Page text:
2. What a delightful trip and post. Now when I enjoy a wine from the Hunter Valley, I will have your image of the mandarin tree in mind. And it did not escape me that someone is reading “Catcher in the Rye” πŸ™‚ I can’t even see the title without thinking of Gregory Peck…

    • Thanks LM, it’s a beautiful area with great wines. We picked some of those mandarins as well…not many, just a cheeky handful. The Yak is re-reading Catcher, and enjoying it immensely. Ah, Gregory. I saw him once in a posh hotel in Melbourne in his later years. I think he was filming (re-filming?) Moby
      Dick. He was still a beautiful man. 😊

  3. Spectacular. I nearly felt like I was at your side sipping and noshing my way through that valley. It truly sounds like the most heartwarming and memorable family weekends away. Makes you want to bind those precious memories up and tuck them in a box beneath your bed.
    Lucky mama.
    Fabulous food and family, grand spacious sky, wine to weaken bunched up nerves–yeah, a weekend hard to beat.

    • It was some beautiful family time. Even if the kidlets did complain a bit about the wine tasting! Oh well, it doesn’t hurt them to fit in with adults sometimes. 😁 I love your image of binding our special memories in a box and sliding it under the bed. To take out and revisit on a rainy day. Thanks Mrs P.

  4. Looks like a fun weekend Cheery, equal measure of kid and grown up activities. A few year’s since we last visited the Hunter Valley wineries, much easier to get to the Yarra Valley!

    • Thanks Mrs R. It was a good mix indeed. We visited the Yarra Valley wineries a lot as kids, running around outside whilst the grown ups sampled the wares. We got to drink non alcoholic grape juice and eat cheese! How things come full circle. I love the Yarra Valley wineries too but it’s been about 15 years since I have visited them. Where will you go in Queensland?

    • Heya, we left Thursday morning and got back Sunday avo. Not for long but it was a perfect wee mini-break. (That always reminds me of the Bridget Jones movie. ) 😁

  5. A.PROMPTreply

    That pic in front of the fireplace should be your Christmas card this year….if only you were in it too! Wonderful post full of delicious snaps and memories! Thanks for sharing!

  6. What a magical mini-break indeed! Love the way you combine your family stories and gourmet inspirations. Inspires me to re-blog and remind the world that France is not the center of the wine-growing universe. Bises! xo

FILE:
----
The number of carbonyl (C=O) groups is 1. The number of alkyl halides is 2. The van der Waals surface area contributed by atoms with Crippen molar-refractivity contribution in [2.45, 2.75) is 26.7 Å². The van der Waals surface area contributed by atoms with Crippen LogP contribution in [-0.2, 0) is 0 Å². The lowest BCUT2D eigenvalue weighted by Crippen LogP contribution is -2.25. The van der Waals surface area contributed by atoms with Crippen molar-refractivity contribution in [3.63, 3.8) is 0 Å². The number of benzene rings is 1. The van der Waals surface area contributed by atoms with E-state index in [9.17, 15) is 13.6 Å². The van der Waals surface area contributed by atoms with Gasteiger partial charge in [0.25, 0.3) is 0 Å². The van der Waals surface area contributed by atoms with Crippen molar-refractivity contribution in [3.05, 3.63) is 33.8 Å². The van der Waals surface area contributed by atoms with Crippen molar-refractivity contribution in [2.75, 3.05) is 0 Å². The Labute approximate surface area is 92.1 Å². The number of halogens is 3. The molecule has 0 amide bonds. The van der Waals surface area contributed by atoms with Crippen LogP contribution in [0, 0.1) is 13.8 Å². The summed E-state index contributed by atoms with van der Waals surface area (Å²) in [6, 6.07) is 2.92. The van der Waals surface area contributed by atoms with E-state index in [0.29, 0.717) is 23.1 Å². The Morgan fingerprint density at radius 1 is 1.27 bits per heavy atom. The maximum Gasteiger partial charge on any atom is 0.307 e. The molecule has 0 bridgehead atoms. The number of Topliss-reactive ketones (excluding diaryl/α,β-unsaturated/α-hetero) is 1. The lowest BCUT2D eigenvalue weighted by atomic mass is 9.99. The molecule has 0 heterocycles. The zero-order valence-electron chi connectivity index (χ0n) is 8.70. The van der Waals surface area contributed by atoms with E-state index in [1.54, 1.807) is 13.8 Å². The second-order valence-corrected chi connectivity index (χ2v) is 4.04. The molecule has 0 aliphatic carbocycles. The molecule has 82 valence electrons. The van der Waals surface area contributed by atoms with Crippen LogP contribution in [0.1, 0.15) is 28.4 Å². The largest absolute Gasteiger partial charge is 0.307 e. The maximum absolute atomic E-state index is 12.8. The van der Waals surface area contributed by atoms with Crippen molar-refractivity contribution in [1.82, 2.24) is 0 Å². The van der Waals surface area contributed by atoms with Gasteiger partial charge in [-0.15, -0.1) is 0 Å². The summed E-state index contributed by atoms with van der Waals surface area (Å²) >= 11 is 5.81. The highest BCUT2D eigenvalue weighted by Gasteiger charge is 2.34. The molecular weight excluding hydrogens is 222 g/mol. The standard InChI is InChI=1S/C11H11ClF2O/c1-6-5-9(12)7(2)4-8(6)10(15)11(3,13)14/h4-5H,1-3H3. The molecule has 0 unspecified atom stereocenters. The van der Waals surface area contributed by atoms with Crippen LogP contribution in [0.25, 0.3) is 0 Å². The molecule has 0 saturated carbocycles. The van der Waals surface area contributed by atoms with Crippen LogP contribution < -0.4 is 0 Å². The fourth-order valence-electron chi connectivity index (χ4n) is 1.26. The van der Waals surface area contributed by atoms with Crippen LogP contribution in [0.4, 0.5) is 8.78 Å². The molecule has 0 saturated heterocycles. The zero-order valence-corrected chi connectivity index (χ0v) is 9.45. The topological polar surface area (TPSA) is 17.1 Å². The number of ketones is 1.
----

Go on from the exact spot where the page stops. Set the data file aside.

• Oh, such lovely and encouraging words. I would be delighted to accompany you on a Hunter Valley wine tour if you ever make it over here. In the meantime, I raise a glass of Hunter Valley Capercaille Shiraz in your honour Mrs France. Xx 😊

  7. Reblogged this on FranceSays and commented:
    Why does everything sound better in French? And more importantly, why is Australia so bloody far away? This post from The Cheergerm and the Silly Yak, one of my favorite bloggers from downunder, takes us on a trip with family into the vineyards near Sydney. This is on my roadmap for a future trip to Oz. Enjoy!

  8. Kat

    Hi there, what a lovely post you have here πŸ™‚ Your photos are beautiful and as I read your post, you transported me to the vineyard as if I was there too. Thanks for sharing.


    • It was pretty darned nice Nap. I am living off the memory at the moment. I was reading a blog post yesterday and someone was writing about Italy and I was all like…Wah, wah…i want to go too…and eat pasta and drink Italian red wine. Sigh.

      • I just googled Taylor Ham and now understand what a New Jersey delicacy it is. Albeit the photos mayhaps do not do it justice? I believe it is a good year for chlorinated water, I read that the 2015 has a good ‘nose’ and is great when cellared for a few years?

      • Umm, no. That’s really what Taylor Ham looks like, only usually it’s stuck between a slice of American cheese and a fried egg and stuck on an everything bagel.
        Delicious? Yes.
        Heart attack? Yes please.
        Now google “scrapple”. That’s what people in Pennsylvania eat.

      • Well then, let’s just concentrate on the fact this it tastes good. Just googled scrapple, there is something I cannot ‘unsee’. I admire the thrifty using up of all of ‘the bits’ but I may just pass if I am ever offered any….

      • It’s for the best, really. I’ve never tasted the stuff, but all the people I’ve ever known who eat it are, coincidentally, not the people I’d ask to recommend a good restaurant.